VoiceMap is an app that merges storytelling with history; creating an immersive experience that takes listeners on imaginative journeys via unconventional walking routes. Cape Town, like most cities, is palimpsestuous where residues of the past, present complexities, and future aspirations are felt simultaneously. It’s physical geography is suffused with untold tales that don’t always make newspaper headlines, Wikipedia pages or become part of museum displays – but they do exist and weave together, forming a rich tapestry brimming with urban life. While the grand narratives of our history are paramount to the country’s collective conscious, sometimes we neglect to hear or find the smaller stories, and these can be equally enlightening.
Woodstock, for example, is a prolific creative precinct, a melting pot of industrial enterprises, residential homes and artisnal businesses. It’s recent revival has resulted in hordes of Capetonians enjoying Saturday brunch at the Biscuit Mill, weekday lunches at the Exchange, viewing exhibitions at WHATIFTHEWORLD gallery, buying second-hand clothing and re-upholstered furniture. And yet, how many know Woodstock beach ceased to exist after the 1950s when the city reclaimed the foreshore? Or that some houses just around the corner from the Exchange have been home to a few generations and were originally fishing cottages? What of being a tourist in your own city, taking a walk and realising that the abundant street art isn’t an aesthetic embellishment, but an attempt to encourage a spirit of community and showcase work done by local and international artists?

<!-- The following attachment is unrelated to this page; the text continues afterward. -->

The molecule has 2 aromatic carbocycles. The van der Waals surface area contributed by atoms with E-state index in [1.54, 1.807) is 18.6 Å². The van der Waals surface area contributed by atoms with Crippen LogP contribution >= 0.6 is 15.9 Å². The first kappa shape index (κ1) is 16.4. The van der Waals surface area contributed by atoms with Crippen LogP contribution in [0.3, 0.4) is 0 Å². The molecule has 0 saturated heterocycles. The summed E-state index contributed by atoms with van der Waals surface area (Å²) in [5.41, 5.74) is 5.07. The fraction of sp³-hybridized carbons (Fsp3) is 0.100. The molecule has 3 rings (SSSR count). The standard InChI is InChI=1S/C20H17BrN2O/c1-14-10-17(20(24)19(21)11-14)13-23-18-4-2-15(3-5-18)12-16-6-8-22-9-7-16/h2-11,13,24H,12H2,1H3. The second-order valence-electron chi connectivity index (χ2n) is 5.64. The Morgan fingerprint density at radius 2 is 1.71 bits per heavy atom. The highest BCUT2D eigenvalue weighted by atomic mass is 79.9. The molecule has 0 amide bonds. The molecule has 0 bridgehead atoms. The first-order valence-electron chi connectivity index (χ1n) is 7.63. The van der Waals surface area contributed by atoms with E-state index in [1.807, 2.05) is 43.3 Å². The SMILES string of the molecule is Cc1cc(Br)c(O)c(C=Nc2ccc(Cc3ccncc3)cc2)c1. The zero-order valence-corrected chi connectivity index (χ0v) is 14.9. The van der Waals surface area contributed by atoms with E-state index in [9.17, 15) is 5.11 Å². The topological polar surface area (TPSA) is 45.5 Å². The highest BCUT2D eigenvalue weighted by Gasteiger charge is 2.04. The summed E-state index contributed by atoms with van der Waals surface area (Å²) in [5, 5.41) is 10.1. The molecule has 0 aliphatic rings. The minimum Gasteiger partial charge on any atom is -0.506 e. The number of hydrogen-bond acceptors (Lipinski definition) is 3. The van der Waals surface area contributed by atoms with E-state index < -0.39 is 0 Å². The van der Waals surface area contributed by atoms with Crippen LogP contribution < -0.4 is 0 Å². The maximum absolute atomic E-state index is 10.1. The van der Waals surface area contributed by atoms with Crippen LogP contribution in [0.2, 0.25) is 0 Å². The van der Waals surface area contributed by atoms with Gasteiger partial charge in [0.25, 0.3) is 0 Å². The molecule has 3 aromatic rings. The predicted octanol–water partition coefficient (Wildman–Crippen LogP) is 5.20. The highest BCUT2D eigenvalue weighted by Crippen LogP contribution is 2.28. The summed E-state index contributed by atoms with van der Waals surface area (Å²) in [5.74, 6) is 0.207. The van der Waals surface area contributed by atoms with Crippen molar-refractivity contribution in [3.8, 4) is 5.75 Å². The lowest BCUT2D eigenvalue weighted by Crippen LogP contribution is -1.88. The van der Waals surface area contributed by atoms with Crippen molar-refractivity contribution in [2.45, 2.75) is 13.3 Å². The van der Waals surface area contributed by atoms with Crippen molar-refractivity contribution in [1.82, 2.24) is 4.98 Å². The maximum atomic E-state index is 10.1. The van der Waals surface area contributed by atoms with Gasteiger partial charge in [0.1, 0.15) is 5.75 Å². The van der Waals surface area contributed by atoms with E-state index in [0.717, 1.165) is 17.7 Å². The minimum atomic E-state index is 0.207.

The best way to discover the essence of a place is to walk through it, to feel its kinetic energy first-hand rather than simply peering at the landscape through a car or café window. VoiceMap’s Woodstock Street Art Tour is a twenty five minute stroll around the residential area surrounding the Exchange and partly narrated by Rasheed, a well-known artist and community leader who tragically passed away during the process of creating the route. Hearing his voice reveal the history behind each artwork – some unmissable and others less likely to be stumbled upon – renders a poignant and heartfelt experience, as though you’re listening to an old friend talking about his home with fondness and compassion.
The premise of VoiceMap lets people take ownership of the spaces they occupy and allows listeners to engage with the city in refreshing ways. It’s a global movement for storytellers, locals and historians to create their own routes, to share interesting anecdotes and surprising titbits about places that intrigue them. To listen, all you need do is download the app on your smartphone and put on your headphones. Their selection of Mother City tours outweighs Joburg but there’s nothing stopping you from deciding to do a little research and mapping your own one – they have a free publishing tool and editors to help.
To tell your story or to go on this tour and others, visit www.voicemap.me